For three years, Ahmed Maher was “the star of the revolution” in Egypt. In November, he lost his crown, at least officially, when he was arrested, tried and sentenced to three years in prison for taking part in an illegal demonstration. It was the army, through the force of the new, liberal constitution, that decided to arrest him in accordance with a new, draconian law prohibiting unlicensed demonstrations, which has kicked up a storm in Egypt for its violation of the “spirit of the revolution” as envisioned by its leaders.
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Maher, who in 2008 founded the April 6 Youth Movement, one of the main forces behind the revolution, is not alone. Last week Amr Hamzawy, a political scientist, former parliament member and a prominent figure in the country’s liberal bloc, appealed a court injunction barring him from leaving Egypt. The order was issued in January in connection to the trial of Hamzawy and 19 other leading activists on charges of “insulting the judiciary and attempting to sway public opinion on a 'sub judice' legal proceeding.” Other leaders in the revolutionary movements, such as Wael Ghonim, have also disappeared from the public stage. Some of them are in jail, and others have given up on trying to foment change.
“Instead of bringing about a real substantial change in the character of the government, we are once again battling over human rights, as it was before the revolution,” a senior Egyptian journalist told Haaretz. “Many of us who supported the overthrow of the Muslim Brotherhood and the seizure of power by the military, realize that the situation today is worse than it was before former President Hosni Mubarak was ousted. Anyone who refuses to join the chorus of supporters of General Abdel-Fattah el-Sissi may find himself in the interrogation room. The truth is that it’s not so clear to us what is left of the revolution.”
According to reports by human rights organizations in Egypt, the army has arrested more than 16,000 people since seizing power. Not only Muslim Brotherhood members, but also journalists, intellectuals and activists from the protest movements are awaiting trial or a decision in appeals of their arrests.
This month, the first details of a report prepared by the National Council for Human Rights — a quasi-governmental body that counts government appointees among its members — were published. The findings have enraged independent human rights organizations operating in Egypt. For example, according to the preliminary report, “only” 300 people were killed in the dispersal of Muslim Brotherhood demonstrations, while the real number is closer to 1,000. The report says 50 of those allegedly killed by the army actually committed suicide and Muslim Brotherhood activists removed their bodies from cemeteries to present them as victims of the confrontations. And, says the report, in what appears to be an attempt to prove that the protesters were armed and participated in the massacre, the number of deaths were nearly equal among security forces and civilians.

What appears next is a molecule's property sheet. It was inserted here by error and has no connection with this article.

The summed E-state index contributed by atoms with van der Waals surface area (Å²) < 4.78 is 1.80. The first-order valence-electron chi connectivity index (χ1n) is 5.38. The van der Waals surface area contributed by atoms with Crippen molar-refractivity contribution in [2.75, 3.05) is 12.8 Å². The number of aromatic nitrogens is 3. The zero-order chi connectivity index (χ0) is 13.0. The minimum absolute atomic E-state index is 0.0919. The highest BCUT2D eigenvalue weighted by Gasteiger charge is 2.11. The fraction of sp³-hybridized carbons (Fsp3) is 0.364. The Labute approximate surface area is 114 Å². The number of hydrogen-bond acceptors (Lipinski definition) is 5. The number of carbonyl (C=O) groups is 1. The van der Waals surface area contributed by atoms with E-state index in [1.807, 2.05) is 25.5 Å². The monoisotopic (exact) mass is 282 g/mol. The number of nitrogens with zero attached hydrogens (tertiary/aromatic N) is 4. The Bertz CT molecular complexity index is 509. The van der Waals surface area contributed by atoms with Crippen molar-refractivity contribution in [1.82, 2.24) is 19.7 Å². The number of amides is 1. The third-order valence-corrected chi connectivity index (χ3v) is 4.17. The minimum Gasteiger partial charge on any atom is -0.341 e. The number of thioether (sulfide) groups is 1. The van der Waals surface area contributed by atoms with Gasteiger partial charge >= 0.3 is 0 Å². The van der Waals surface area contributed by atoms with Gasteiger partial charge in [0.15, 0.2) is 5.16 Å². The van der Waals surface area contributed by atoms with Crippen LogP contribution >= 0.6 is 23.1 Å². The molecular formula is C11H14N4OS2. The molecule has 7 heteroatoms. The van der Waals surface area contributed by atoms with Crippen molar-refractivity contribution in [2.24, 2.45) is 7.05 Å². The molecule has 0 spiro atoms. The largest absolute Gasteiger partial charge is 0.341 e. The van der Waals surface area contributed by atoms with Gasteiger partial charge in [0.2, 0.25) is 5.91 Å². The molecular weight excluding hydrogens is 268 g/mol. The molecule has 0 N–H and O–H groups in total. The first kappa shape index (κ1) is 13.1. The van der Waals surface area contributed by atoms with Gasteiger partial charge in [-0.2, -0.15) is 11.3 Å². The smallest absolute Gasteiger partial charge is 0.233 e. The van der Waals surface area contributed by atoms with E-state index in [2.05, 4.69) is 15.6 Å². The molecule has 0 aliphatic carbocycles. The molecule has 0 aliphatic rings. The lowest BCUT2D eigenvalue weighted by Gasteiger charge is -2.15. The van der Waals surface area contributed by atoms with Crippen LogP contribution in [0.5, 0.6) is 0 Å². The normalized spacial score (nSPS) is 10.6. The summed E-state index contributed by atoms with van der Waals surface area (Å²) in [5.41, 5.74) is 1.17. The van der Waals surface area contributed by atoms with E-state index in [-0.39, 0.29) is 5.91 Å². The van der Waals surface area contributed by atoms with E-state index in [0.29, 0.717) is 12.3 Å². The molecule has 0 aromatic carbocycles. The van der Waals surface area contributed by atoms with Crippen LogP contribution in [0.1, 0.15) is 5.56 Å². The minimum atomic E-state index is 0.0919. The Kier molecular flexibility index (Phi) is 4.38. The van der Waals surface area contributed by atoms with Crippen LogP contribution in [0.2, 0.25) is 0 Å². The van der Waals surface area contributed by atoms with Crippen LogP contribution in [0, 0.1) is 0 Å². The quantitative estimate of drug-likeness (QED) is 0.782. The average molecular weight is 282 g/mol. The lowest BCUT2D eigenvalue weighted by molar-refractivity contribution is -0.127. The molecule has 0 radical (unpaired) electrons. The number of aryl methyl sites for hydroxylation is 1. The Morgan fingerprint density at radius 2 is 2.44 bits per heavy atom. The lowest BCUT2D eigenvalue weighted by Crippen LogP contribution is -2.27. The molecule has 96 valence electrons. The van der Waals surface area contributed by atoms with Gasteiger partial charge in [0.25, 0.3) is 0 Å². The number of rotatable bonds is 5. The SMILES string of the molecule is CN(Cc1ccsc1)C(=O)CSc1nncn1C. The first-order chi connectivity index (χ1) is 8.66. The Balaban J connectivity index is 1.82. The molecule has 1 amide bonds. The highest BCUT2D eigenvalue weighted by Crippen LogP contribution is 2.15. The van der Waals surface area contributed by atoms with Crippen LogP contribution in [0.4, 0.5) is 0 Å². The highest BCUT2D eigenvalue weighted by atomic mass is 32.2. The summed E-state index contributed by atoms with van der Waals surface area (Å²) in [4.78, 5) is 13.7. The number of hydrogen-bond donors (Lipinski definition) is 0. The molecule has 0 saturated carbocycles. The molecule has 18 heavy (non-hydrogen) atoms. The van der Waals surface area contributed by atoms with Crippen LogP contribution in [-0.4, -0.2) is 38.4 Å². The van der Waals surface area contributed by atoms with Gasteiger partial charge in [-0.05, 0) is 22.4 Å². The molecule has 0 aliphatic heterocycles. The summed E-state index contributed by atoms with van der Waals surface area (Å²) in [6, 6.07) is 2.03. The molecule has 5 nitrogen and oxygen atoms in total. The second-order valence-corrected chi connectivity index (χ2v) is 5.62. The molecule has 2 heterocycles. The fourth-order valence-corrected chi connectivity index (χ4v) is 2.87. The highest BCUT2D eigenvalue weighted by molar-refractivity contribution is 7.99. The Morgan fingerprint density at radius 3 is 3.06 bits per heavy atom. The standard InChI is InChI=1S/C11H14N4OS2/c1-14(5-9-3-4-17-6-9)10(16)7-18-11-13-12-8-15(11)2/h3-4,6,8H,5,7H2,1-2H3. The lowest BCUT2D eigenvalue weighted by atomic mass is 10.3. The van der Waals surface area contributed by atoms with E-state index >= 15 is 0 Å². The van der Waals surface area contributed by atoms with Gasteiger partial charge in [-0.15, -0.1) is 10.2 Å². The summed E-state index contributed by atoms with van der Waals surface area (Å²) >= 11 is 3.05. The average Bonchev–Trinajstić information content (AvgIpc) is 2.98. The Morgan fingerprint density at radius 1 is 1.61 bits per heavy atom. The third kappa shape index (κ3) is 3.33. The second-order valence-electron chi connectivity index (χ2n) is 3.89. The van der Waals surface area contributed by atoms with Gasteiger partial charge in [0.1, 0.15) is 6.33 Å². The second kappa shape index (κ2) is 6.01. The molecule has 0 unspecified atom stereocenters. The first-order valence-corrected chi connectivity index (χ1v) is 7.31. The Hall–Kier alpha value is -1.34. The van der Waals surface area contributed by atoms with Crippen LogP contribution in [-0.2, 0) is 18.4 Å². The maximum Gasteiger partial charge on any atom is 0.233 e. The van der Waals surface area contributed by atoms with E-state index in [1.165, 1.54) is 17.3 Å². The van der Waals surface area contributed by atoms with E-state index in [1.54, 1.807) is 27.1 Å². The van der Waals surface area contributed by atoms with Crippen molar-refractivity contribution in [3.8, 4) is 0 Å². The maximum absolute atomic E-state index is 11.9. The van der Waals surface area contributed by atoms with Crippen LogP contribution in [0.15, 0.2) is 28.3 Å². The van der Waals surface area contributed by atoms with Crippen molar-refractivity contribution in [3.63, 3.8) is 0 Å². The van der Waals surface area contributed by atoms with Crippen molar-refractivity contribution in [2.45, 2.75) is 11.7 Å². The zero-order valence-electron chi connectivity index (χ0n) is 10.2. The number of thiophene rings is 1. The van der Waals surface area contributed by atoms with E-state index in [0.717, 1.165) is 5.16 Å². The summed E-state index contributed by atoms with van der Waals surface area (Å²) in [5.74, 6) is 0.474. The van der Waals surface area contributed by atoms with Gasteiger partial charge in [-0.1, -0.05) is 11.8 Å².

In response, a group of 19 human rights organizations compiled their own report, which they submitted to the United Nations High Commissioner for Human Rights. It will serve as the basis of the international report slated for publication in October. The United States State Department and the European Union are also concerned about the ongoing violations of human rights in Egypt. On March 7, 27 UN member states issued a joint declaration condemning the attitude toward human rights in Egypt, especially the killing of hundreds of supporters of ousted President Mohammed Morsi who gathered in Rabaa al-Adawiya Square last August. Egypt’s deputy foreign minister, in response, summoned the ambassadors of 19 of the states and made it clear that the declaration constituted “interference in the internal affairs of Egypt| that would harm relations with their countries if it continued.
Meanwhile, in Washington, Secretary of State John Kerry told Congress, referring to the resumption of U.S. aid to Egypt, suspended after the military seized power, “It’s our hope to be able to do that soon. The hitch is a new law passed by Congress, according to which that can only happen if the administration confirms that Egypt is moving toward democracy — a serious impediment in the light of Sissi’s iron-fisted policies.
President Barack Obama's administration is trying to persuade Congress to allow the shipment to Egypt of military equipment, including attack helicopters and F-16 fighter jets, to help Cairo in its battle against terrorism in the Sinai Peninsula. This is also the explanation given by Egypt for its mass arrests, though the connection to anti-terrorism has yet to be proved.
While government newspapers are filled with descriptions of military successes, including the assassination last week of the leader of the extremist Ansar Bayt al-Maqdis organization, which was responsible for a series of attacks, and the discovery of an explosives factory operated by the group in Qalioubiya, north of Cairo. Pictures of drug smugglers and “carcinogenic materials with inscriptions in Hebrew” are presented as evidence in the fight against “crime organizations.” But with all due respect to the war on terror, Cairo has trouble convincing even the Egyptian public of the link between it and the arrests of social activists.
Support for Sissi is still considerable, and for now, he seems to be the only presidential candidate. But along with that support is a deep fear that his election will herald an era darker even than that under the Mubarak regime.
“We probably cannot yet give up military rule or the general telling the people what’s good for them,” the Egyptian journalist said. “We, too, have wearied of the revolution.”